In China, Moutai (or Maotai) is known as ‘the national liquor’. It is made from a grain called red sorghum at Kweichow Moutai Co, Ltd, the country’s most famous baijiu (Chinese spirits) distillery. Maotai is served at all Chinese state banquets and often presented as a diplomatic gift.
Moutai is produced in Maotai Town, which is located within Guizhou (Kweichou) Province. Like champagne, only the baijiu produced in Maotai Town can be called Maotai, and more specifically only the baijiu produced by Kweichow Moutai Co, Ltd. Other Maotai is called Maotai Town baijiu. Exactly when the first formal liquor production sites in the town of Maotai were established is not known, but one source dates a distilling workshop to 1599 during the Ming dynasty.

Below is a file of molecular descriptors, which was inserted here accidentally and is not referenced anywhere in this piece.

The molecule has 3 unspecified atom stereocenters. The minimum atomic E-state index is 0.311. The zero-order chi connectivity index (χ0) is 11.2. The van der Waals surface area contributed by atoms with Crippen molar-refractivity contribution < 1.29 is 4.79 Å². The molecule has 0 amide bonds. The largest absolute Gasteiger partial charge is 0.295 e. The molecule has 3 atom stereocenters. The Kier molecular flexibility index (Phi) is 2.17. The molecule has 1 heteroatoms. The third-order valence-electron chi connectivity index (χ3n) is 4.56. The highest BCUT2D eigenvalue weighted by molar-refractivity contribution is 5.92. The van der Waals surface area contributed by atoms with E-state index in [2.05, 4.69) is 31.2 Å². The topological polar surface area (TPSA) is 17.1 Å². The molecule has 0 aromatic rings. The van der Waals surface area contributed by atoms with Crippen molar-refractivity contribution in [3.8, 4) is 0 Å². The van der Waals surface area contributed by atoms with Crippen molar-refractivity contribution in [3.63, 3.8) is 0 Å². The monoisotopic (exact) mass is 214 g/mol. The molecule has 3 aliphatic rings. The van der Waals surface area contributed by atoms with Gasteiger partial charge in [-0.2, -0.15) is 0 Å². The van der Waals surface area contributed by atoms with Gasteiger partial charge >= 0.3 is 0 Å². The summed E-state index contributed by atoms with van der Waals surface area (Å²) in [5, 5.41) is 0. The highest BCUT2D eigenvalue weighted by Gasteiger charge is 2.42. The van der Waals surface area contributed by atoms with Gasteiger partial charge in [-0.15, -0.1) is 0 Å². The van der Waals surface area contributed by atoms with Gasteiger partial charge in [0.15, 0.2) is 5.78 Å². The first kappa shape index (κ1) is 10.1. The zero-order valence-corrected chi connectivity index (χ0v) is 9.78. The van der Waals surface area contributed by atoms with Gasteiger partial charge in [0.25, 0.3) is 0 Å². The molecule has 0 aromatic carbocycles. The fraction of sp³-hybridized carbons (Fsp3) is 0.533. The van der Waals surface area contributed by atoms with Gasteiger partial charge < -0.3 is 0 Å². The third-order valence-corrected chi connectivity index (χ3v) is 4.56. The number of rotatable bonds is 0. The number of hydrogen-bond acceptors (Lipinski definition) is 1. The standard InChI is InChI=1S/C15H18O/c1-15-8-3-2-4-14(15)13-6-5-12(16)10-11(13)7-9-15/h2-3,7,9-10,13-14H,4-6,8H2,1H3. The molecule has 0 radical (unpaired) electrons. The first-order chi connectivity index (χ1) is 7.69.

In the early 1950s, local government merged Chengyi, Ronghe and Hengxing to establish the state-run Moutai Distillery. Since then, it has undergone multiple expansions.
Today, the share price of Kweichow Moutai Co, Ltd continues to rise. According to a report by Fortune, ‘Maotai baijiu’s fiery flavour and potential to appreciate in price is driving blistering demand. That in turn has pushed its market value to more than $145 billion, well past British whisky giant Diageo Plc.’